I attended dinner on the ground at cemetary workings (yes, we ate amongst the dead), family reunions, and such, but my favorite memories of dinners on the ground, came from gatherings at the Bethel Baptist Church in Bold Springs, Texas. Both my mother and father's families attended church there. My grandfather Moore, with my grandmother by his side, pastored and ministered to the people of Bethel Baptist Church for well over 40 years. My dad's family attended there as long as I can remember and farther back than that. My momma and daddy grew up  in church together. They later dated and fell in love with a rich heritage together as a result of their time spent there. Granted, Momma was a little younger than Daddy. He had to go off to war to give her time to grow up, but he came back to fall in love with the beautiful, caring woman she had become and still is to this day.

Bethel Baptist Church, Bold Springs, TX

My grandparents, C.L. and Clara Moore

From left to right - Rev. C.L. Moore and Clara Moore, Momma and Daddy (Frank and Grace Hood) Winnie and Arch Hood.

As a result of all these factors, Bethel Baptist was the central gathering place we returned to as "home".  Homecoming Sunday was always a favorite. This is when many of the younger generations who had to venture out to make a living traveled back home to Bethel to be with their parents. It was an exciting time of worship, seeing old friends, and meeting new family members. The greetings were warm and joyous, and the food was to die for. Everything from chicken and dumplings,  chicken pot pies, beans and peas fresh from the garden, fried chicken and mashed potatoes, to homemade berry cobblers, cakes and pies. One of  the deacons used to get in so much trouble because he loved to sneak up and run his finger through icing while the ladies were getting everything prepared for lunch!
 After lunch, people from all over the community came out after their churches dismissed to visit and enjoy the Sunday afternoon singing. The church house rang out with those good old gospel songs from the heart, the harmony and words stirring your very soul. As a child with a full stomach, I would lay my head in my grandmother's lap and drift off to sleep listening to them sing while watching those old ceiling fans turn. It was an unmatched feeling of security, peace, continuity, and hope.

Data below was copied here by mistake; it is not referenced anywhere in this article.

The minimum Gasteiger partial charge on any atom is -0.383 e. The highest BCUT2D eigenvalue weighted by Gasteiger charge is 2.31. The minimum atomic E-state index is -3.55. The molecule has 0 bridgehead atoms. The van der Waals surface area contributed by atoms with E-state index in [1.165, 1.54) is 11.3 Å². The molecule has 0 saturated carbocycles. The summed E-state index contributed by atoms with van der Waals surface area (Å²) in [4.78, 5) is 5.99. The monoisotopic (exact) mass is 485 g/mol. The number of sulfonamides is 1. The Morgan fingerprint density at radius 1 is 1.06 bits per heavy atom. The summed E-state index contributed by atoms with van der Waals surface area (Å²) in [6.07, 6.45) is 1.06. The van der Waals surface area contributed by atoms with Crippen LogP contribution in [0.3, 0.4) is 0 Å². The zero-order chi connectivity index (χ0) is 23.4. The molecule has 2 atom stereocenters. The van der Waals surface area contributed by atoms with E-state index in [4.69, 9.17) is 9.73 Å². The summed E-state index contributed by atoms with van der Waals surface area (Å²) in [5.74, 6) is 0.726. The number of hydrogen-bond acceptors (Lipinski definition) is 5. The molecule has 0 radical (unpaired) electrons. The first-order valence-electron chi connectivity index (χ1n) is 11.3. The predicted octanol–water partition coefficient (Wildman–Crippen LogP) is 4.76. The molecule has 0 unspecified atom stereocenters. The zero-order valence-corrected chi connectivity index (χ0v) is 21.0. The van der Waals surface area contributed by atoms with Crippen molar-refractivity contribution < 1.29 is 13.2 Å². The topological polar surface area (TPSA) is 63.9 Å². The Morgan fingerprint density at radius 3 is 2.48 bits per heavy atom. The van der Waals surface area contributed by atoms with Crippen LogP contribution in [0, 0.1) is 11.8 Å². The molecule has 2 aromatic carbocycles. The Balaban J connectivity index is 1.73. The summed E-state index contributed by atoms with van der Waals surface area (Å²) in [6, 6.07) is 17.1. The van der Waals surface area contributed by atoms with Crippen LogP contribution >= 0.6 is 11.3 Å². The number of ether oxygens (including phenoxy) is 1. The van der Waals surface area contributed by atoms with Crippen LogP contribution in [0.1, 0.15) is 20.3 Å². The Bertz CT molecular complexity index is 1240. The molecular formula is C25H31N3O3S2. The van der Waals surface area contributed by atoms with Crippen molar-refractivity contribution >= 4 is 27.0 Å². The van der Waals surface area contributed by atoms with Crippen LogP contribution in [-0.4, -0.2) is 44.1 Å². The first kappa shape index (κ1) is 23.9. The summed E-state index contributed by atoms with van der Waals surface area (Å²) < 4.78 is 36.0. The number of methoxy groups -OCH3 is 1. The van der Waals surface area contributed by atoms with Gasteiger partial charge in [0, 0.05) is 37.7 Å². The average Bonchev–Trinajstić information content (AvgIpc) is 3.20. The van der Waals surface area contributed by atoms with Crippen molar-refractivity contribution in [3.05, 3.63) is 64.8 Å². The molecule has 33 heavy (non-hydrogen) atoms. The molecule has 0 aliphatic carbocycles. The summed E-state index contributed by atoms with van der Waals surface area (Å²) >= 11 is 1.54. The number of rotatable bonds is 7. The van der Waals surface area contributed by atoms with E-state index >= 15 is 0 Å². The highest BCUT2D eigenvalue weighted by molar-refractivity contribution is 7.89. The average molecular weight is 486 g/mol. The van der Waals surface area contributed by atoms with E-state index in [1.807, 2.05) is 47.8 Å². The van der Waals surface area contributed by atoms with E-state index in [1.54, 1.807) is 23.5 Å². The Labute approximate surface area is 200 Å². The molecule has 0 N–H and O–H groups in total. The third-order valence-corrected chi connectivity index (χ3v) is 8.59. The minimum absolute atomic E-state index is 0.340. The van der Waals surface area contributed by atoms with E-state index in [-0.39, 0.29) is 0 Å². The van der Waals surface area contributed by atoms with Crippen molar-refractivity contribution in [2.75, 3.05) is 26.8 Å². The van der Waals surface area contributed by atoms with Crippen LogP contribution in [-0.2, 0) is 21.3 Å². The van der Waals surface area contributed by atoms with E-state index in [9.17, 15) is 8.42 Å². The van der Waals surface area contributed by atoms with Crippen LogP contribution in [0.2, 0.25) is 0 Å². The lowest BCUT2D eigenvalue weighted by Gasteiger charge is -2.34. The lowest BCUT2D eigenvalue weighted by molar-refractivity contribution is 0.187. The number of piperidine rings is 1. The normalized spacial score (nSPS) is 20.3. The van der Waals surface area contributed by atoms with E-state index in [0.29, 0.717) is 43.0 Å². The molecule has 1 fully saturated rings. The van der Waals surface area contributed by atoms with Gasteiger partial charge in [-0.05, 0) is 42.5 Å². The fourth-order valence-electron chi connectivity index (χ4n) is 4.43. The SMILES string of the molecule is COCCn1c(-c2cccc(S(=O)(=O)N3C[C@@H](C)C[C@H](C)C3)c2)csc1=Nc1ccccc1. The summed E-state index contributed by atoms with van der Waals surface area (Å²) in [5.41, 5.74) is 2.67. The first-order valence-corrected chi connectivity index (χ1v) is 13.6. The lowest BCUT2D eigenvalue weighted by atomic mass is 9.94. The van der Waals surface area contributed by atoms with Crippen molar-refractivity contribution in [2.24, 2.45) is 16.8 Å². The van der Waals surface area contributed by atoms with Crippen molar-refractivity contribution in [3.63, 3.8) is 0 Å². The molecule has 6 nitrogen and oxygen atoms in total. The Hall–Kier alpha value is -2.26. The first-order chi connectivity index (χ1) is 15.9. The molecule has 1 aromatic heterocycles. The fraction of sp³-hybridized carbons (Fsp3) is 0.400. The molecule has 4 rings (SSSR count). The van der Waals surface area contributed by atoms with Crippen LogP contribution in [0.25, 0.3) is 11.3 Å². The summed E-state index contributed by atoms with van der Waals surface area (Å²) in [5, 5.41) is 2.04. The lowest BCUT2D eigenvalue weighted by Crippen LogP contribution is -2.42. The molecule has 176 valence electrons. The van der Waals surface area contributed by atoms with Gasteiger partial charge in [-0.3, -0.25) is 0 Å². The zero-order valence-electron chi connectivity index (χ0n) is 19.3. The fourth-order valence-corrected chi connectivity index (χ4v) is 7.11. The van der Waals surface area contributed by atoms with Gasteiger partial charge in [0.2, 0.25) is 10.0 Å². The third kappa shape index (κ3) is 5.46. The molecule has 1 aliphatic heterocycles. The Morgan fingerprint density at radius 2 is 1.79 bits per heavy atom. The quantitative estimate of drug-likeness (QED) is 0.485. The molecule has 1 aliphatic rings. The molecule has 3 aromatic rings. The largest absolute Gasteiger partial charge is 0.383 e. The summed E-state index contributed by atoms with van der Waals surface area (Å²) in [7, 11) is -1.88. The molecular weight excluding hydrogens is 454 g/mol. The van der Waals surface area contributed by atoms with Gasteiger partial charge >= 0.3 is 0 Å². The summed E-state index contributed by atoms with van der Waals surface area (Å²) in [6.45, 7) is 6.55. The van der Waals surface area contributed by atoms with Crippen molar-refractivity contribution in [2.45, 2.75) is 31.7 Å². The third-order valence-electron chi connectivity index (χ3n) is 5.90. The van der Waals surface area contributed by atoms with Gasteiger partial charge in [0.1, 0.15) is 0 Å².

Even today as I write about these days gone by, I find it hard to do so without a lump in my throat and tears in my eyes. My heart longs to return once more to this elusive place in time. I often find myself drawn to the church as I pass it on my way out to the farm. Many of the dear folks who were once a part of these memories have long departed this earth. Their distinct contributions and unique personalities from this historical moment in time are sorely missed. I often pull into the parking lot and close my eyes. All at once it seems I can smell the food, feel the hugs of friends and loved ones, and hear the echos of heartfelt gospel music...the very essence of all day singings and dinners on the ground.

To enjoy a sample of that beautiful music, click on this link:  Jesus Hold My Hand

Homecoming Bethel Baptist Church, Bold Springs, Texas
(Click on Pictures to Enlarge)



A Poem for Bear By Maw Maw Cindy My dear little Bear who sleeps soundly and tight So peaceful and trusting, your cares free...